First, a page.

2016 Fall | Earth-Love Newsletter
WHAT DOES EARTH-LOVE LOOK LIKE?
I’d like to say a little about how Earth-love looks and feels. Indeed, with your help it could pass into daily usage, not as some trendy phrase, but a simple daily practice that we model for each other.
For me Earth-love starts with the breath. For you it may begin with a footstep, a bike ride, cooking, washing, gardening, any number of daily activities that you engage in.
At 28, while on holiday, I developed asthma. I didn’t know it was asthma. I only knew that I couldn’t breathe easily. Eventually, it dawned on me that I couldn’t even control a single breath. Much later came the realization of the absolute wonder of each and every inhalation and exhalation given to us so freely by this great Being who supports us every microsecond in so many ways.
How can I express my deep gratitude and appreciation to Her trees, sky, water? It may be with a sigh. It may be with a joyful word meeting a neighbor on a walk. The ways are countless and unique to each of us, and we can expand them!
Earth-love doesn’t require us to change what we do, but to simply bring some loving awareness to those moments.
Now, I would like to hear your contributions or questions, so that, if you are willing, we can together enrich our response to our Mother, our friend.
I feel that I’m one of thousands of seeds sprouted by the Earth in this time of need.
You, no doubt, are another such seed.
To Her Loveliness
each crinkly leaf
each trailing yellow shamrock
or clover crown
each floating spore
canopy of thousands dancing to the wind
each set of see-through humming wings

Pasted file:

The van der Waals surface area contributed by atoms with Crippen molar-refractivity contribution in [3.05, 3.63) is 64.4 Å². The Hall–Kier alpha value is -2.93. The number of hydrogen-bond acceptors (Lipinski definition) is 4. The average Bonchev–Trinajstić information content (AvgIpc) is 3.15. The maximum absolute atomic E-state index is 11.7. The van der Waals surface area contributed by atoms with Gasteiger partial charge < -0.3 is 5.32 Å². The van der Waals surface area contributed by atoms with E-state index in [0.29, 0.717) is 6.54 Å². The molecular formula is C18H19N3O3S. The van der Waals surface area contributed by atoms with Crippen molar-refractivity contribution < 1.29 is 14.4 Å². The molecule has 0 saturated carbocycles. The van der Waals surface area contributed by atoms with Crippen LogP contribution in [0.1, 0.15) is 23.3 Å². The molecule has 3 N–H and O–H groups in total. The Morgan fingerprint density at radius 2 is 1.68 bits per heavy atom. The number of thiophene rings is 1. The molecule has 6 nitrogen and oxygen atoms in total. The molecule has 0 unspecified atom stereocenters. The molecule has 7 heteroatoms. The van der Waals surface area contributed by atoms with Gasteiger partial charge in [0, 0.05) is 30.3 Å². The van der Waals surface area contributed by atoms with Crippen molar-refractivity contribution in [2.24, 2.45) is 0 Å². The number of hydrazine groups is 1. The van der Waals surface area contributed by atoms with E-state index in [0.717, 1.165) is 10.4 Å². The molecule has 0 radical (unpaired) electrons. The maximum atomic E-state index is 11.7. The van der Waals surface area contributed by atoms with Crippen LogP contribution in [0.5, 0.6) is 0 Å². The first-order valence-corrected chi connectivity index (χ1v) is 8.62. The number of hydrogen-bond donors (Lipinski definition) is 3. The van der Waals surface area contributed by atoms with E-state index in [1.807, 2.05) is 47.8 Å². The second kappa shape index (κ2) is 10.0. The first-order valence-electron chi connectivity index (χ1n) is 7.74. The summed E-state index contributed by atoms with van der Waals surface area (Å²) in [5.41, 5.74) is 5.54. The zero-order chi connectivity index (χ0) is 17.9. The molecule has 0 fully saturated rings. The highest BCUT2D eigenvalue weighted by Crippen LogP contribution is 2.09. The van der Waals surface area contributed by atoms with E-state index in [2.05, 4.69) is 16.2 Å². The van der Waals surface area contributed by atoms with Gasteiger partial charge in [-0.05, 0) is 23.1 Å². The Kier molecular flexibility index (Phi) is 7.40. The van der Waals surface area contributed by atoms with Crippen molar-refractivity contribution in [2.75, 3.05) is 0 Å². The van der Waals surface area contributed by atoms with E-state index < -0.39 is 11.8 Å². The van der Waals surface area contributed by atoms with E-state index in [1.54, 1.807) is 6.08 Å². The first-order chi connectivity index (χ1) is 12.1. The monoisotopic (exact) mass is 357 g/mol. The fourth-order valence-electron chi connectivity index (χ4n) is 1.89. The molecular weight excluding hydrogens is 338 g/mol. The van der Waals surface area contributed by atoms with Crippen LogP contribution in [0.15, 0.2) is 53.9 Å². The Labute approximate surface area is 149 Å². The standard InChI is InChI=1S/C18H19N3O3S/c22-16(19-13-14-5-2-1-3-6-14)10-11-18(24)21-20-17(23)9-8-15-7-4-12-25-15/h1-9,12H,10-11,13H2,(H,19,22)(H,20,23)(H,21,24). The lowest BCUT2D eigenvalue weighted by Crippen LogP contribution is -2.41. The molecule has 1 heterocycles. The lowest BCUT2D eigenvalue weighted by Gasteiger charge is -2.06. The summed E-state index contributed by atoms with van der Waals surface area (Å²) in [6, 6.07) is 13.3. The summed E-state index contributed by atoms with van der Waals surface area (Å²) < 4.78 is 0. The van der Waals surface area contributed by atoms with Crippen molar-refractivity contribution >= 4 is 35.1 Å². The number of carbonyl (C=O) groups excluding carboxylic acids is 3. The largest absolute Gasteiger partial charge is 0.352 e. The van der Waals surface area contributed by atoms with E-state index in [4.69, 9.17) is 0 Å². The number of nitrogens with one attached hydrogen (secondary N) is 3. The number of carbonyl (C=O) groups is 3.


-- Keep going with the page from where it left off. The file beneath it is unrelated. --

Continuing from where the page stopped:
each fledgling oak
its slender stem
each pair of gold-rimmed coupling beetles
sunbathing mottled rock
swan-winged scented iris
binds us to her loveliness.
WHAT DOES EARTH-LOVE LOOK LIKE?
Please share your experiences and insights. This is Mary Johnson’s contribution from Australia.
I like the idea that I am in conversation with the world in all kinds of ways. So, as I would with a fellow human, I try to notice ‘what is’ and then observe what arises in me in response. Here’s an example:
Birds and butterflies, this garden is full of both. A young scrub wren came into the house this morning with such a calling from parent to child – ‘I’m here, I’m here!’, ‘I’m here, I’m here!’. Eventually he is out of the house and sitting on the veranda rail in full sun, stunned, mouth open, exposed to predators. I am quite close before he flies into the cool and relative safety of the magnolia. I heard the wrens around there ‘pee pee pee, tut tut tut’. I hope they find the little fellow.
The coming together, the nest, the egg, the wait of brooding, the hatching, the feeding, the right time to leave, to fly, the feeding, the chivvying, the loss…
I put water in a shallow bowl in the shade where they might come. A rock to perch on in the centre. I cannot know the outcome.
It gives me pleasure to revisit this little moment and I’m reminded to make the effort to be present in this way more often. This tiny drama involved and moved me and, because I wrote it down, I am helped to remember how strongly I felt for the parent bird and the conclusion that I would not have the satisfaction of knowing that my efforts were of any use at all. Which is how things are often. Just responding to need and letting go of the outcome. So there was a lesson there for me too. It was a good conversation.
I also made this very simple drawing of the fledgling and cropped it so the bird faces the corner – why I wonder? I can see the picture on my dresser now and value it somehow – perhaps something to do with remembrance… because it reminds me of the vulnerability and distress of this tiny creature and how significant that was for me at the time. And we are all tiny creatures of course…